Effect of Viewing Distance on the Vestibuloocular Reflex in Central Field Loss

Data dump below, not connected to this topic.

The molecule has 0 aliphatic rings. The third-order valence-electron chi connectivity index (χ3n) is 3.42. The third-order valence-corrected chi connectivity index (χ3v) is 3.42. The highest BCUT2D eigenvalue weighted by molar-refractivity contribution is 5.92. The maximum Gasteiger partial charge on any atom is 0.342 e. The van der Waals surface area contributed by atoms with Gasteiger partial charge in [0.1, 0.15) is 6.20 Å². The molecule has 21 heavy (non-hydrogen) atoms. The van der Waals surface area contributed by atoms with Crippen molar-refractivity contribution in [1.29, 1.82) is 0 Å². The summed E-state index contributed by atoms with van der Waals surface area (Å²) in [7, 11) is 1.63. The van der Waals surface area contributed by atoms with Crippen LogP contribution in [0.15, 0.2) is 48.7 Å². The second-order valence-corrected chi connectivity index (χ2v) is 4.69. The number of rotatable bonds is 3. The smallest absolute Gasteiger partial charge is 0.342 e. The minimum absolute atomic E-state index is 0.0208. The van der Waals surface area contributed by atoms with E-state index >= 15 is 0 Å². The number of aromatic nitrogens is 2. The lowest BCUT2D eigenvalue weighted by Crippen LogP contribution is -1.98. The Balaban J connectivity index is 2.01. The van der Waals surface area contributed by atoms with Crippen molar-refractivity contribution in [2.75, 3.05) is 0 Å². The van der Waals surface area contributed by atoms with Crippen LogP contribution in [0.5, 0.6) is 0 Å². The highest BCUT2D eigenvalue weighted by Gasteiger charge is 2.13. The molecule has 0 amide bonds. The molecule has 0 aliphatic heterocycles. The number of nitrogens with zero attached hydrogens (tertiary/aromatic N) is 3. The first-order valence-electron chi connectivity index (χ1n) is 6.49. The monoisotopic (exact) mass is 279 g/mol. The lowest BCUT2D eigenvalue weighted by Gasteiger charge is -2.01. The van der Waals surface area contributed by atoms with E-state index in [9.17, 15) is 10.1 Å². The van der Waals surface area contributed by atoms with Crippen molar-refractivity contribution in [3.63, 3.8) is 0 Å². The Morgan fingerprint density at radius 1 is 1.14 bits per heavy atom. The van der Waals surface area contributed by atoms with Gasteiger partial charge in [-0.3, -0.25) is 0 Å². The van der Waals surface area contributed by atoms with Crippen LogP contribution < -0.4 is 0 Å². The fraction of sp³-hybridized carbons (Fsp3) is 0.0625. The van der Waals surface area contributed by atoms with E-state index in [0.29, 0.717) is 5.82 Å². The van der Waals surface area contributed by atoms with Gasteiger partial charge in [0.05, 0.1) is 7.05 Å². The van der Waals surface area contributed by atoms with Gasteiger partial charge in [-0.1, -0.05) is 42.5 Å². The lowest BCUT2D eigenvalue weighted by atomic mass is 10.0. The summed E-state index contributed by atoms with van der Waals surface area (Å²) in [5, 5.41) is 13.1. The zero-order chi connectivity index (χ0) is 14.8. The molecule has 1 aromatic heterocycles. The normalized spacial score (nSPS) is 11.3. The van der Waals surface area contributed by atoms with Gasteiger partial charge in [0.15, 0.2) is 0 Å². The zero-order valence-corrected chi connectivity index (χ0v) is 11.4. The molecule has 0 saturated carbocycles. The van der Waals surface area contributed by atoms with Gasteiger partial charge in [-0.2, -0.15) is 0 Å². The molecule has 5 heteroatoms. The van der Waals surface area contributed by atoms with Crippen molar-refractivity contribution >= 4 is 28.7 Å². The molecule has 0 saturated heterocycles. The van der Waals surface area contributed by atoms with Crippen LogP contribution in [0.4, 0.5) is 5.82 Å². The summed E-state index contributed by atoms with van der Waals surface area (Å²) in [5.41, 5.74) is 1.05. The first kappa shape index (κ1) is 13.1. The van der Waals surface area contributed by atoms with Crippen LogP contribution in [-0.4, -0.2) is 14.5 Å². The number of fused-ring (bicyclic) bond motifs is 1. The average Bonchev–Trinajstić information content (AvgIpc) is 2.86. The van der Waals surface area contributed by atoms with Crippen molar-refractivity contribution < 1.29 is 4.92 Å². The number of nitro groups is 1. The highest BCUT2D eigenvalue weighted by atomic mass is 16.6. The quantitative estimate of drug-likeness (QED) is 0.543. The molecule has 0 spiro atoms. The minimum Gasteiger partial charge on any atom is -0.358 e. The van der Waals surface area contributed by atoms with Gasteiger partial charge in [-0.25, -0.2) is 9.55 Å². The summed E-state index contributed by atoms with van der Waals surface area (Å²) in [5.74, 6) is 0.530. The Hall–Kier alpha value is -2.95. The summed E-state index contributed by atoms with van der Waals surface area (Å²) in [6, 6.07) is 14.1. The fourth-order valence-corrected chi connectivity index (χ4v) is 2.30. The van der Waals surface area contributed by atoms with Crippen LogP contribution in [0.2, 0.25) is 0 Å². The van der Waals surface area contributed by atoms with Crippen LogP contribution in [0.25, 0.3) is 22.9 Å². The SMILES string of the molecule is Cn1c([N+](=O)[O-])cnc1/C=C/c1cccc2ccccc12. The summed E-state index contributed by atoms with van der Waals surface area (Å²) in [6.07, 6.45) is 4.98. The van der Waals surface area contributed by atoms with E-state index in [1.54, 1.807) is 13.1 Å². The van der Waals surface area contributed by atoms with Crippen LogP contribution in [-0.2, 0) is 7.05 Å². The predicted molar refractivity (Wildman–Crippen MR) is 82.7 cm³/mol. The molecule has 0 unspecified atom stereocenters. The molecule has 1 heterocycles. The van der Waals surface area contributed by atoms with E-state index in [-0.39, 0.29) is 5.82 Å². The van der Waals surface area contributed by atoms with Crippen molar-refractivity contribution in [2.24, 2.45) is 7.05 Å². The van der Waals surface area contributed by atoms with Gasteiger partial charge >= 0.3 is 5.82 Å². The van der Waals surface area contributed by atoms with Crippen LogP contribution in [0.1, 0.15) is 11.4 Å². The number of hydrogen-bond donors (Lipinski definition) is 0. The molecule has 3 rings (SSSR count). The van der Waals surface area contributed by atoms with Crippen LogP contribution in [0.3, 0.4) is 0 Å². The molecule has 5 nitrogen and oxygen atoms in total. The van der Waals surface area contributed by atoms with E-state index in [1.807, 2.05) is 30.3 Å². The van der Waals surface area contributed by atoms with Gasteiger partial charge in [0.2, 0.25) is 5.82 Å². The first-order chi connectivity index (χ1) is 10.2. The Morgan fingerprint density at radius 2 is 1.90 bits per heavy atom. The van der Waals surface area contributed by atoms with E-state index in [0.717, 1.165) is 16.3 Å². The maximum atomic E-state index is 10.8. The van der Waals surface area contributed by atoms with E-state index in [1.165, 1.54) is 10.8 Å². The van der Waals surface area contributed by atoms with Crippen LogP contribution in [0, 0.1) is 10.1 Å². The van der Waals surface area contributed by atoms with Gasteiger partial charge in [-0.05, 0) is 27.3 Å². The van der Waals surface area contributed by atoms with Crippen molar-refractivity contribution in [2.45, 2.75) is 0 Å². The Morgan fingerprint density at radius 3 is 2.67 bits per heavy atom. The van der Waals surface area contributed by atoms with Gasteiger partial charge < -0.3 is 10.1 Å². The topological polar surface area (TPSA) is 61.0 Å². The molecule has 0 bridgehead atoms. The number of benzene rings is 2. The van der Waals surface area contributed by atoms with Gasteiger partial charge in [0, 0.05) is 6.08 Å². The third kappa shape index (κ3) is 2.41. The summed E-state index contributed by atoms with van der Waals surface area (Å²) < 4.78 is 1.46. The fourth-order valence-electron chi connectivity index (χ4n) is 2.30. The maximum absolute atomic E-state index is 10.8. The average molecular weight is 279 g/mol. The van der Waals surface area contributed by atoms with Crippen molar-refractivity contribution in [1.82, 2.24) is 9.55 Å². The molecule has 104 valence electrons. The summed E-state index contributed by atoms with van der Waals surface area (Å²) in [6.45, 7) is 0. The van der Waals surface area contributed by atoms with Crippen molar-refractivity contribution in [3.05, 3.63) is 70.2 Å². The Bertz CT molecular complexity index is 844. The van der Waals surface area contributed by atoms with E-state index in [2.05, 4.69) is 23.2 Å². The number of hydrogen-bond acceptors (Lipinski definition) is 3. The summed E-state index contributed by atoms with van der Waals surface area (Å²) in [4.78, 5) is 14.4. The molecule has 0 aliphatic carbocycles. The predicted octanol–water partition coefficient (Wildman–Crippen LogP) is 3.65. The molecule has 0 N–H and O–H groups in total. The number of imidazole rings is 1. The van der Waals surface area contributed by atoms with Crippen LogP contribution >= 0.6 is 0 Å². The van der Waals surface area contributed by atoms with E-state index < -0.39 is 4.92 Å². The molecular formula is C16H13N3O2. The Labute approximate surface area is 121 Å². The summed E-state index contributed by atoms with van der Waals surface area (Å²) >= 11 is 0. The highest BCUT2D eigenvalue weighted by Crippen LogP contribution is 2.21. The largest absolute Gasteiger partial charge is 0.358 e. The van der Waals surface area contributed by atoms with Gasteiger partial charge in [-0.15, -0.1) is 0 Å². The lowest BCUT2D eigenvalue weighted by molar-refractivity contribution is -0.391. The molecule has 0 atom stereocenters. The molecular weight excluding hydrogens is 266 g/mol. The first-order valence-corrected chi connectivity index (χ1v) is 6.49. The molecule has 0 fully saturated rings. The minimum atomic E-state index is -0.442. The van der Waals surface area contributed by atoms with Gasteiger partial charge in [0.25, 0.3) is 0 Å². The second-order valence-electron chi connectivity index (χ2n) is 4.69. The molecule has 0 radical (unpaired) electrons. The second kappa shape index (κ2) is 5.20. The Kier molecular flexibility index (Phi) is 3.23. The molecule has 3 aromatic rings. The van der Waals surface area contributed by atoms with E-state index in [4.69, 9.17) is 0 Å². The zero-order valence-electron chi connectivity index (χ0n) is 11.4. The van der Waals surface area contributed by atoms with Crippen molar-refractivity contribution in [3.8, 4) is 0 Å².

Age-related macular degeneration (AMD) can often lead to the loss of the fovea and the surrounding central visual field. This type of visual loss is extremely common (affecting nearly 7% of individuals over 40 in the United states alone (Klein et al. 2011), and are associated with an increase in vestibular complaints. In fact, two thirds of patients with central field loss (CFL) complain of dizziness and instability, and have an increased rate of falls, injury, oscillopsia, and a fear of falling. For certain tasks, individuals develop a new, eccentric fixational area – the preferred retinal locus (PRL). Data on vestibular function in this population are sparse. One study showed a potential re-referencing of the vestibuloocular reflex (VOR) to the eccentric PRL during near viewing and in darkness, with participants with AMD showing an oculomotor asymmetry in the direction of the PRL (González et al. 2018). The study also suggested that VOR gains were also significantly higher in AMD than controls, especially in the near viewing condition. In general, changes in VOR gain with viewing distance are proportional to the vergence angle, with greater vergence angle corresponding to higher VOR gains (exceeding 1 for near viewing). However, there is evidence suggesting that the relationship is not causal (Synder et al. 1992). Thus, VOR gains appropriate to the viewing distance may be preprogrammed over the life span and independent of the actual oculomotor mechanics at the time of testing. Therefore, although visual field defects are known to affect stereopsis and vergence eye movements, we hypothesized that individuals with CFL would exhibit appropriate changes in VOR gain given viewing distance. To test this hypothesis, we examined VOR responses in 5 individuals with CFL (57-76, 3M) and compared them to 8 age-matched controls (50-77, 5M). Participants viewed a static 1° target on a large screen while volitionally moving their heads in a sinusoidal motion in the yaw plane. Movement frequency was controlled using a metronome and participants were instructed on the amplitude of the movement prior to the experiment and were allowed several practice cycles. Experiment was repeated at viewing distances of 50 (near) and 150 (far) cm. Eye and head movements were recorded using a head-mounted, infrared binocular eye tracking goggles (PupilLabs) with an inertial measurement unit (LPMS Research) rigidly attached to the frame of the eye tracking goggles. All participants were screened for history of vestibular dysfunction and had their stereoacuity tested using the Randot test. Microperimetry was performed on all CFL participants to determine size of field defect and fixational locus location. We found that both individuals with central field loss and age-matched controls exhibited appropriate VOR gains for near and far viewing (Figure 1, compare individual points to predicted values indicated by dashed lines) with no significant difference in VOR gain between participant types (p = 0.15). We did find, however, a participant type-by-viewing-distance interaction, suggesting that the effect was significantly greater for control participants than those with CFL (Figure 2, p = 0.02). Our data do suggest changes in vergence angle across groups. Our findings are consistent with our hypothesis that changes in VOR gain with viewing distance can occur in individuals with central field loss and altered oculomotor dynamics. However, we do not observe difference in VOR gain at near viewing in CFL, as reported previously. This discrepancy may be due to our aggregate analysis of leftward and rightward head movements. However, we did not observe VOR gain asymmetries, even in individuals with greatest viewing eccentricities.

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